Facing criticism for his remarks seemingly endorsing right-wing retribution against judges, Cornyn held his ground. "I didn't make the link," he said on Fox News Sunday, adding with a note of sarcasm:
"It was taken out of context. I regret it was taken out of context and misinterpreted."
As it turns out, Cornyn was merely echoing the words of the soon-to-be indicted House Majority Leader Tom Delay. On March 31st, Delay issued a statement regarding the consistent rulings in favor of Michael Schiavo by all federal and state court judges involved:
"The time will come for the men responsible for this to answer for their behavior, but not today."
As the New York Times reported:
Saying that the courts ''thumbed their nose at Congress and the president,'' Mr. DeLay, of Texas, suggested Congress was exploring responses and declined to rule out the possibility of Congressional impeachment of the judges involved.
The impact of tacit conservative endorsement of violence against judges cannot be dismissed. After all, it extends to members of the Supreme Court of the United States. In March 2006, Justice Ruth Bader Ginsburg revealed that she and Justice Sandra Day O'Connor were the targets of death threats. On February 28th, 2005, the marshal of the Court informed O'Connor and Ginsburg of an Internet posting citing their references to international law in Court decisions (a frequent whipping boy of the right) as requiring their assassination:
"This is a huge threat to our Republic and Constitutional freedom...If you are what you say you are, and NOT armchair patriots, then those two justices will not live another week."
Neither O'Connor nor Ginsburg were shy about making the connection between Republican rhetoric of judicial intimidation and the upswing in threats and actual violence against judges. While Ginsburg noted that they "fuel the irrational fringe," O'Connor blamed Cornyn and his fellow travelers for "creating a culture" in which violence towards judges is merely another political tactic:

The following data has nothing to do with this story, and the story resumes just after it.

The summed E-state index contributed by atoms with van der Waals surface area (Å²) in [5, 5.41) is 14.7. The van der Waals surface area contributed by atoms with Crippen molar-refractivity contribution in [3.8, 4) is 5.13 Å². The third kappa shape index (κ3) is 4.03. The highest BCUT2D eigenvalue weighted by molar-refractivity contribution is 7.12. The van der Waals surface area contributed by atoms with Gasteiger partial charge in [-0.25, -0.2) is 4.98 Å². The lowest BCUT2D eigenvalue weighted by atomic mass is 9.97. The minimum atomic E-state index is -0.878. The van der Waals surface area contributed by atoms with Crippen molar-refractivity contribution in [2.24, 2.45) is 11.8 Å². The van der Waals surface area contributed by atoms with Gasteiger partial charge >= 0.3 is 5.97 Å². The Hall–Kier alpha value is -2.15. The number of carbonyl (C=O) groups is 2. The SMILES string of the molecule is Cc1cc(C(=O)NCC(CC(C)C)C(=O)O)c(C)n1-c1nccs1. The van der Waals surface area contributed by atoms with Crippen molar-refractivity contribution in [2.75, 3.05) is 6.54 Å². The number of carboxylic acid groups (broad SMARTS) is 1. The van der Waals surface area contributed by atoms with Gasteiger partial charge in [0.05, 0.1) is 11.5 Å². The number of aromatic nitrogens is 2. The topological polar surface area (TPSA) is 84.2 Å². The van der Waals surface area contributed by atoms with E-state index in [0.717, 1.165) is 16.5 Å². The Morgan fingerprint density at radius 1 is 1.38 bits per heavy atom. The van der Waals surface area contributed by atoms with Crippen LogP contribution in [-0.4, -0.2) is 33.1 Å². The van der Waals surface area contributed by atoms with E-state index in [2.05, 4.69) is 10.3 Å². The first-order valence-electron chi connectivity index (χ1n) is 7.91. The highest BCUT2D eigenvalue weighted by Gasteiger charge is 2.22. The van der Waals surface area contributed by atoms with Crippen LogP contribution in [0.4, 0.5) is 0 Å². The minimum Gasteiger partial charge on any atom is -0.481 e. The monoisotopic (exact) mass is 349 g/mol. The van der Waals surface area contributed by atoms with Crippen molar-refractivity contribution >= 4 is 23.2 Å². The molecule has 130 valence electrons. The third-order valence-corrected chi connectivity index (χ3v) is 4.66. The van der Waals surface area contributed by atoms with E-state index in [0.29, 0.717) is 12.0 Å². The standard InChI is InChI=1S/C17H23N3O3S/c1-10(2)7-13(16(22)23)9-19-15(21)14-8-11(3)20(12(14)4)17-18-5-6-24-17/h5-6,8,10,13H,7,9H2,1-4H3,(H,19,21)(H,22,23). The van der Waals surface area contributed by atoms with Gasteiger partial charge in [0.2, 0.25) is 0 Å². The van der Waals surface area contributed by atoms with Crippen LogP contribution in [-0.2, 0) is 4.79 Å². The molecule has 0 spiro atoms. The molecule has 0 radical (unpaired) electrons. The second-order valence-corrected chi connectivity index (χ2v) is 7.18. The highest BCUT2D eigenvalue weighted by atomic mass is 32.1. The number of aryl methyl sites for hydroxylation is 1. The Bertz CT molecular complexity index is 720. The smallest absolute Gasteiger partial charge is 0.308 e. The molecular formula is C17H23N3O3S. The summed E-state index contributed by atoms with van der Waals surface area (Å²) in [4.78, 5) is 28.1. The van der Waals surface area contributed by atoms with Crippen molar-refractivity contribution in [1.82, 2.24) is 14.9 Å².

"It gets worse. It doesn't help when a high-profile senator suggests a 'cause-and-effect connection' [between controversial rulings and subsequent acts of violence]."
Of course, O'Connor and Ginsburg weren't the only targets of right-wing retribution, serious or otherwise. After sentencing Scooter Libby to 30 months in prison in 2007, Judge Reggie Walton reported receiving death threats. That episode followed a January 2006 joke by best-selling conservative author and media personality Ann Coulter, who mused in January 2006, "We need somebody to put rat poisoning in Justice Stevens' creme brulee."
As reaction to the Supreme Court's Citizens United v. FEC ruling showed, judicial activism like beauty is in the eye of the beholder. But as John Cornyn, Tom Delay and their fellow travelers at right-wing "Justice Sunday" and "Values Voter" events reveal time and again, judicial intimidation is the province of Republicans alone.
(This piece also appears at Perrspectives.)